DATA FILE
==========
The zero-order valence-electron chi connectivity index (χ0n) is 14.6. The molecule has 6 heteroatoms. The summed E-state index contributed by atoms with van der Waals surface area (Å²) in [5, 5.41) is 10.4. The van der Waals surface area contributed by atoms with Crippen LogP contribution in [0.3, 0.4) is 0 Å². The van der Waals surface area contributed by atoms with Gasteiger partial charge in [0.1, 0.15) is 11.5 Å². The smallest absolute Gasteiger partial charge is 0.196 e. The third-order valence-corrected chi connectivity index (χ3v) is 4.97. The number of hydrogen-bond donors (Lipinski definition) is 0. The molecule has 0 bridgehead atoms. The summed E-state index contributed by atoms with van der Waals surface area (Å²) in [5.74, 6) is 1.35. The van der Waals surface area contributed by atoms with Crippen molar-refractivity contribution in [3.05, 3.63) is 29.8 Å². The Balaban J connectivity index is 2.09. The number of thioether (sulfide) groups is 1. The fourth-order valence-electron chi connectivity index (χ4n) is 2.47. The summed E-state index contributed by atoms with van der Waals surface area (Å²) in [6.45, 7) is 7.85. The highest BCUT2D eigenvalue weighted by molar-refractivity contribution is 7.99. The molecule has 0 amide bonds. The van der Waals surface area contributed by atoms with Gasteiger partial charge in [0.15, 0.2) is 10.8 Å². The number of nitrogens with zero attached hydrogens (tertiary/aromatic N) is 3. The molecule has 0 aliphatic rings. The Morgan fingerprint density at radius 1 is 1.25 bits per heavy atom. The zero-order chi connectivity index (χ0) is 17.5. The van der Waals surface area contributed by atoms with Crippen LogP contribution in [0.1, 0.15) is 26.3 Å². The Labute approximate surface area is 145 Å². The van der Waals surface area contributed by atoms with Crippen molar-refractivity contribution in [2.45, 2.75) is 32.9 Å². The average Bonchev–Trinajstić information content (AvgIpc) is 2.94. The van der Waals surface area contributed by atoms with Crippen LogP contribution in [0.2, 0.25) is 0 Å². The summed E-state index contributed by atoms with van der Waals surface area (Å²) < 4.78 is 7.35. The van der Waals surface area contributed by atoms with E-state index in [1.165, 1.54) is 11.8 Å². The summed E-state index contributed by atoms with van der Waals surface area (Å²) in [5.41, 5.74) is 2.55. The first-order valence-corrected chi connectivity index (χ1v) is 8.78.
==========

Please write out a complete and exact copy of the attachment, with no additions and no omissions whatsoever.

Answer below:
The zero-order valence-electron chi connectivity index (χ0n) is 14.6. The molecule has 6 heteroatoms. The summed E-state index contributed by atoms with van der Waals surface area (Å²) in [5, 5.41) is 10.4. The van der Waals surface area contributed by atoms with Crippen LogP contribution in [0.3, 0.4) is 0 Å². The van der Waals surface area contributed by atoms with Gasteiger partial charge in [0.1, 0.15) is 11.5 Å². The smallest absolute Gasteiger partial charge is 0.196 e. The third-order valence-corrected chi connectivity index (χ3v) is 4.97. The number of hydrogen-bond donors (Lipinski definition) is 0. The molecule has 0 bridgehead atoms. The summed E-state index contributed by atoms with van der Waals surface area (Å²) in [5.74, 6) is 1.35. The van der Waals surface area contributed by atoms with Crippen molar-refractivity contribution in [3.05, 3.63) is 29.8 Å². The Balaban J connectivity index is 2.09. The number of thioether (sulfide) groups is 1. The fourth-order valence-electron chi connectivity index (χ4n) is 2.47. The summed E-state index contributed by atoms with van der Waals surface area (Å²) in [6.45, 7) is 7.85. The highest BCUT2D eigenvalue weighted by molar-refractivity contribution is 7.99. The molecule has 0 amide bonds. The van der Waals surface area contributed by atoms with Gasteiger partial charge in [0.15, 0.2) is 10.8 Å². The number of nitrogens with zero attached hydrogens (tertiary/aromatic N) is 3. The molecule has 0 aliphatic rings. The Morgan fingerprint density at radius 1 is 1.25 bits per heavy atom. The zero-order chi connectivity index (χ0) is 17.5. The van der Waals surface area contributed by atoms with Crippen LogP contribution in [0.1, 0.15) is 26.3 Å². The Labute approximate surface area is 145 Å². The van der Waals surface area contributed by atoms with Crippen molar-refractivity contribution in [2.45, 2.75) is 32.9 Å². The average Bonchev–Trinajstić information content (AvgIpc) is 2.94. The van der Waals surface area contributed by atoms with Crippen LogP contribution in [0.2, 0.25) is 0 Å². The summed E-state index contributed by atoms with van der Waals surface area (Å²) < 4.78 is 7.35. The van der Waals surface area contributed by atoms with E-state index in [1.165, 1.54) is 11.8 Å². The summed E-state index contributed by atoms with van der Waals surface area (Å²) in [5.41, 5.74) is 2.55. The first-order valence-corrected chi connectivity index (χ1v) is 8.78.